Gogol comes to India via New York

Updated: Aug 05, 2019, 09:44 IST | Snigdha Hasan

After an intensive two-week workshop with city-based actors, globe-trotting director, actor and teacher Daniel Irizarry is ready to stage his take on The Inspector General

Gogol comes to India via New York
Daniel Irizarry (left) trains actors in a multitude of techniques, which will come together in what he calls a theatrical catharsis.

Meyerhold's biomechanics, Commedia dell'arte, Stanislavsky, Grotowski, Niky Wolcz, Dalcroze's eurhythmics, vaudeville, slapsticks, acrobatics, Linklater and Laban. It may be somewhat hard to imagine how this mini glossary of theatrical techniques, and their creators can all come together in one play. But a quick look at Daniel Irizarry's exciting career trajectory makes it seem plausible. For, the critically acclaimed New York-based actor, director and teacher, who was born and raised in Puerto Rico, hasn't just learnt these terms in the confines of a classroom in Columbia University, where he pursued his MFA in acting, or The University of Puerto Rico, where he earned his bachelor's degree in drama. Irizarry, instead, has quite literally travelled to the seats of theatre the world over, staging productions and teaching students in Poland, Germany, Cyprus, Japan, South Korea, Scotland and Romania.

It was in his capacity as visiting assistant professor at Ankara's Bilkent University in 2017 that he met Mumbai-based actor, director and teacher Raghav Aggarwal, who happened to be in Turkey for a production of Antony and Cleopatra. Aggarwal returned to India, and when he had the logistics in place to invite Irizarry for a workshop at his acting company, The Actor's Craft, things transpired quickly. "We connected artistically, had an ongoing dialogue on Facebook, and here I am, eating butter chicken and chicken biryani every day," quips Irizarry, as he wraps up the day's rehearsal at an Andheri venue. The play in question is Nikolai Gogol's The Inspector General, an iconic comedy of errors, which though was written as a comment on the widespread political corruption in Imperial Russia, continues to have a universal appeal.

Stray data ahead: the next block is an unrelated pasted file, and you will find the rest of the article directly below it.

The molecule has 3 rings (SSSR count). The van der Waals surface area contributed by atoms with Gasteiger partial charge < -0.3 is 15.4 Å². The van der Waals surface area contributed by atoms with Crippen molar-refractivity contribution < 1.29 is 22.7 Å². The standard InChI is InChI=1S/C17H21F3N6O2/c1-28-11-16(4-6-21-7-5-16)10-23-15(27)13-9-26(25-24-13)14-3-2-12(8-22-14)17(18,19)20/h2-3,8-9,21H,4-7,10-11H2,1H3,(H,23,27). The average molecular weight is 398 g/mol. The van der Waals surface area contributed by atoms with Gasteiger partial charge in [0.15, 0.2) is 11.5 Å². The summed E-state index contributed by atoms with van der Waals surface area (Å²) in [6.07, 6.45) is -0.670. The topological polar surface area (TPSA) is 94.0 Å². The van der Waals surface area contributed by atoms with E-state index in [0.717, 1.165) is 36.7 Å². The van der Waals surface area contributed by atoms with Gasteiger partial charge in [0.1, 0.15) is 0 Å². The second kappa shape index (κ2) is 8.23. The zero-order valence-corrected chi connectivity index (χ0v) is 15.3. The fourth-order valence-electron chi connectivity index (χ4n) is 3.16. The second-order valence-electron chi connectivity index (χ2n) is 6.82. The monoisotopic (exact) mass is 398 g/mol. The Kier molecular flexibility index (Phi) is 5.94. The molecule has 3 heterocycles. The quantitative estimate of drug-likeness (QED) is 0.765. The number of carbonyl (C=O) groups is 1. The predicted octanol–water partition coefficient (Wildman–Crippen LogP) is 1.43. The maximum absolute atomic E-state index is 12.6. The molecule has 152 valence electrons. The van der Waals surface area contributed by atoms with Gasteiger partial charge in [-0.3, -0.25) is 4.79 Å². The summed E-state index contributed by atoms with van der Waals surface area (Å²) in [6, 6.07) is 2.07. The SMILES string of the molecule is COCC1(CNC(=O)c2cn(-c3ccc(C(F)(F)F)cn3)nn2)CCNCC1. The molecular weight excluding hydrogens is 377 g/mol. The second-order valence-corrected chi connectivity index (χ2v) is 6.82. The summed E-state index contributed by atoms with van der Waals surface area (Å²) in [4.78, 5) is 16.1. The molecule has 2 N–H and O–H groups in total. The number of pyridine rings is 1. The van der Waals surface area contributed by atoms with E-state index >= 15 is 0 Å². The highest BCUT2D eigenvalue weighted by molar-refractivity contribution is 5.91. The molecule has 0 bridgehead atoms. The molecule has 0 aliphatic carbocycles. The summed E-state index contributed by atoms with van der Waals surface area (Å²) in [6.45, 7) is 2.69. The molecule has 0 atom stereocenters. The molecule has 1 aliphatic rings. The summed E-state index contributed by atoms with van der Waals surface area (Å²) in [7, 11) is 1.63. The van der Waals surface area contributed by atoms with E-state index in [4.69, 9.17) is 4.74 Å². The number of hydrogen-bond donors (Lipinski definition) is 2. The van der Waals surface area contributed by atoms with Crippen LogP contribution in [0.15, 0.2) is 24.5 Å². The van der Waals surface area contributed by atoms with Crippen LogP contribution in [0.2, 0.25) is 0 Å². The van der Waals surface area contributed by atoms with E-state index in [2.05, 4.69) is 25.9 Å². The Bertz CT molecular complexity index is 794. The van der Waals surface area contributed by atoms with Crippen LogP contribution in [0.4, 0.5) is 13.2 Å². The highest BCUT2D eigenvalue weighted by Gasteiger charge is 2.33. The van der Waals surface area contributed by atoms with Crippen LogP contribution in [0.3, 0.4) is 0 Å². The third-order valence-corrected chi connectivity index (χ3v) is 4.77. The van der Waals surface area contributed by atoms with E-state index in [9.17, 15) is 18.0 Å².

Raghav Aggarwal
Raghav Aggarwal

With 20 actors — all of whom came on board through an audition process that the duo conducted — a classic and all of two weeks at hand, the play has pushed the team to the edge, Irizarry admits. "But it has been a blast and that's the beauty of theatre," he says. When asked what he looked for in actors while screening them, he tells us, "People of varying experiences, who were willing to experiment. So, we have a couple who sings in English and Hindi, and another actor who raps. It's about using the talent of the group."

While the first two acts of the play are based on a classic translation of the classic, the third act draws from the 1949 Hollywood comedy inspired by The Inspector General. The final act is improvisational. "I have been listening to what's happening politically [in India]. The ensemble has made some bold choices for the improvisation," Irizarry shares, without revealing much.
Despite the hectic schedule, the artiste ensured he caught up on some theatre in Mumbai, making good use of his trip coinciding with Motley's 40-year celebrations. "I watched Seema Pahwa in Aurat, Aurat, Aurat, and the actors in Dear Liar were amazing," he says, referring to Naseeruddin Shah and Ratna Pathak Shah.

Daniel Irizarry
Daniel Irizarry. Pics/Sayyed Sameer Abedi

What is it about being a globetrotter that he wouldn't exchange for anything? "Travelling gives you a broader scope of the world, and empathy," Irizarry shares. "It makes you think about the human condition, and moments that connect human beings across distances."

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